It was somewhere in late 2007 that I landed my UAE driving license – and believe me, it felt like graduation! People from the region would attest to the sense of euphoria, obtaining one, after enduring a gruelling drill of fabricated test failures. At the time I was just a few years into my first job earning a measly salary and living in a torn down apartment which we’d inhabited for over 20 years. Of course it used to be one of the most luxurious condos during its heyday. With the wave of developments across Dubai during the late 90s and the last decade, Qusais was relegated way down the rankings.
Anyway, since the license milestone was achieved, the next step was to buy my first car. One evening, during a casual conversation with my dad, he surprisingly recommended a Mercedes Benz! Back then, even my entire salary wouldn’t cover one month’s installment, had I chosen to go with one. However he had other perspectives in mind. Intrigued, I probed on. According to his knowledge, it was easy to get a used Mercedes Benz, and there were many garages that specialized in services and parts of the brand. In that sense it was relatively cheap; yet to me it was a huge risk to take up. Its true, I found out later there were many places – in Sharjah especially – that took good care of Mercs. Some guys even own classics of the brand that are maintained like new – but then thats hard core passion. Regardless, my dad’s suggestion opened up my mind to considering one. Flitting thorough the various models online, the CLK caught my eye.
The 1997 1st generation CLK had mild sporty contours with the shape of the rear lights blending beautifully with its overall curved-boxy profile.
Though by the time I got my driver’s license, the second generation had been launched – which I didn’t like – I was in love with the rather subtle sportiness of the CLK. Strangely, I’m quite enchanted with erstwhile designs of many a brand, possibly because nuances in designs introduced in subsequent models within the same generation somehow catch my eye. That’s the reason I had purchased the 2008 model Infiniti G35 in 2013. I couldn’t stand the cosmetic changes made in 2009 and later models.
CLK stands for Coupé Leicht Kompakt or Light Compact Coupe. One would hardly miss the styling commonalities between the E-Class sedan and the CLK. In fact I’d initially thought it was the coupe version of the E-class itself. The design similarities are pretty obvious in the twin circular headlights and the tail lights of both models. This resemblance carried over to the second generation CLK launched in 2002 as well. Interestingly, I discovered that mechanically, the CLK is not based on the E-class, but on the C-Class platform. After the second generation though, Mercedes Benz reverted to the former moniker – E-Class Coupe.
So, when taking my time to decide on the car I wanted to buy, I also occasionally reviewed classified ads for the Mercedes CLK coupe. For one, it’s a coupe – apt for the age, and second, of course it’s a Merc. A friend and I even visited a couple of guys who were selling the 1998 and 1999 models. Sadly, they hadn’t maintained it well – I could see how their rash driving had worn out its body and interiors! Today, in retrospect, I also find the interiors too dated and dull. Couldn’t justify the price at the time. I eventually ended up going in for a brand new 2007 Honda Civic LXi – 1.8L, which I drove for 6 years! Was in pristine condition even when I sold it.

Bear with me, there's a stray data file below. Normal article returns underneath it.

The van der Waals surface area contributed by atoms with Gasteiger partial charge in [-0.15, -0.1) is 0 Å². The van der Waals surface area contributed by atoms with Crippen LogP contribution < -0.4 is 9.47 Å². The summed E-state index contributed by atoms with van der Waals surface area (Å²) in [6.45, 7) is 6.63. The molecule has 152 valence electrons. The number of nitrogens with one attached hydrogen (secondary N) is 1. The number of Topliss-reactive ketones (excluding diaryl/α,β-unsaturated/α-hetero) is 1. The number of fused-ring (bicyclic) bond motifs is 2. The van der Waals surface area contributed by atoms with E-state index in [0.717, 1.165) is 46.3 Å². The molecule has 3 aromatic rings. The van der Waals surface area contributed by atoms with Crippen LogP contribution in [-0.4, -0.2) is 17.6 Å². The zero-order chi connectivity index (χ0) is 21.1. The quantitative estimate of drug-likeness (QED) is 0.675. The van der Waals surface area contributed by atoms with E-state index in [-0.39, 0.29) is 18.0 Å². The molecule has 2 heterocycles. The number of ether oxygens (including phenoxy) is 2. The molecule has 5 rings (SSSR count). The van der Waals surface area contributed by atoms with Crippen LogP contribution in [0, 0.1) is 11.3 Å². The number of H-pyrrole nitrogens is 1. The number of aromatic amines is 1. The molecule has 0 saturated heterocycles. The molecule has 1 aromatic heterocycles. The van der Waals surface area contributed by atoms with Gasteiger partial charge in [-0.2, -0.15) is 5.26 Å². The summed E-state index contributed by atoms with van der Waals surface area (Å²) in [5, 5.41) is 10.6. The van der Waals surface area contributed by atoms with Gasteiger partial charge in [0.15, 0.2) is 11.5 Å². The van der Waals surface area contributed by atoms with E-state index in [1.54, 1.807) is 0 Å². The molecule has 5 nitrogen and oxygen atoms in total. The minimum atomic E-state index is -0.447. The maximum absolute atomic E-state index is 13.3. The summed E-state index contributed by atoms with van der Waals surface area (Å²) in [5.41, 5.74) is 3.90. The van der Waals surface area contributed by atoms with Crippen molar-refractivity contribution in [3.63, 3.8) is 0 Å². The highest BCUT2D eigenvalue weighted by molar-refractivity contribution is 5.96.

The dream machine…
Later on, in 2013, I bought my dream car – Infiniti 35 sport sedan – which I briefly touched upon in an earlier post. In my personal view, its design is unsurpassed for its class and segment. Add to that, its powerful 3.5L V6 engine under its hood, the G35 ticked all the boxes – none missed!
As I’d mentioned in my previous post, marketing has been Infiniti’s biggest goof up. The company failed miserably in showing off the G35 to the world. It’s certainly astonishing that even the 2008 model had electronic powered seats, and electric steering wheel adjustments – an impressive set of functions available in a Japanese sports brand in the last decade. Now though, I’ve been driving it for 5 years at the car is aging. Thankfully I’ve never experienced any major glitches normally expected from a premium model – thats where Japanese engine shows its might. So there I was, again in the market looking for a replacement. None would come close to the G in terms of the overall package. For a while, I considered the drastically styled and supposedly improved Q50 sedan which replaced the G-series. I was loaned one by the agency, when the G was in for its scheduled maintenance. Design-wise it had stunning elements. The front and rear lights are gorgeous, but overall, I found the car didn’t really have a presence on the road. It got more depressing when I gunned it up for my first drive. Man, that car sucked big time. Imagine having a brand new car with breath-taking aggressive styling, starting up sounding like an engine gurgling methane. Its akin to a diesel powered Isuzu pick-up truck hoarding used air conditioners to and from the warehouses at the Sharjah Industrial market, driven by the ubiquitous pattaans! Also, the drive lacked punch.
In comparison, the G35 roars to life on pushing its start button. There is an innate sense of comfort and security, contributed in no small measure by its weight. Yes, coming from a 1.8L Honda Civic, the weight of the Infiniti G definitely made its psychological impact. In Neutral, it’s almost noiseless, like a hungry tiger lying in patient wait. With that first experience itself, the Q50 was written off. In similar fashion, a number of models and brands fell off my list.